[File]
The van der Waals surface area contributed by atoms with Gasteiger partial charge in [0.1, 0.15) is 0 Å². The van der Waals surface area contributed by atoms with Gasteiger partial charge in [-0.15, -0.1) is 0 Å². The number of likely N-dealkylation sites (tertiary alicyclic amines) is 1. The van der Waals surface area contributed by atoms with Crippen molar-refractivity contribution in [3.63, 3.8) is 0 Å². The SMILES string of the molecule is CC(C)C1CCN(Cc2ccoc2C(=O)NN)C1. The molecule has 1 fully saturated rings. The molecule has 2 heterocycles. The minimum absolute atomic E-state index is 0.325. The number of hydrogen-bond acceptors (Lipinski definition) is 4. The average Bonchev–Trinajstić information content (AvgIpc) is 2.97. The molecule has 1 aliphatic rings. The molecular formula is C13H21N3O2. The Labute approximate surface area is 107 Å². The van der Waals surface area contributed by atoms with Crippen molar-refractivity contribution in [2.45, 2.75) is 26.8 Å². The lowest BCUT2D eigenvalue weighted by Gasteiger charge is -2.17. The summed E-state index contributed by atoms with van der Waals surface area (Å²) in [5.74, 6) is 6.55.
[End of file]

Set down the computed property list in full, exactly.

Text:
The van der Waals surface area contributed by atoms with Gasteiger partial charge in [0.1, 0.15) is 0 Å². The van der Waals surface area contributed by atoms with Gasteiger partial charge in [-0.15, -0.1) is 0 Å². The number of likely N-dealkylation sites (tertiary alicyclic amines) is 1. The van der Waals surface area contributed by atoms with Crippen molar-refractivity contribution in [3.63, 3.8) is 0 Å². The SMILES string of the molecule is CC(C)C1CCN(Cc2ccoc2C(=O)NN)C1. The molecule has 1 fully saturated rings. The molecule has 2 heterocycles. The minimum absolute atomic E-state index is 0.325. The number of hydrogen-bond acceptors (Lipinski definition) is 4. The average Bonchev–Trinajstić information content (AvgIpc) is 2.97. The molecule has 1 aliphatic rings. The molecular formula is C13H21N3O2. The Labute approximate surface area is 107 Å². The van der Waals surface area contributed by atoms with Crippen molar-refractivity contribution in [2.45, 2.75) is 26.8 Å². The lowest BCUT2D eigenvalue weighted by Gasteiger charge is -2.17. The summed E-state index contributed by atoms with van der Waals surface area (Å²) in [5.74, 6) is 6.55.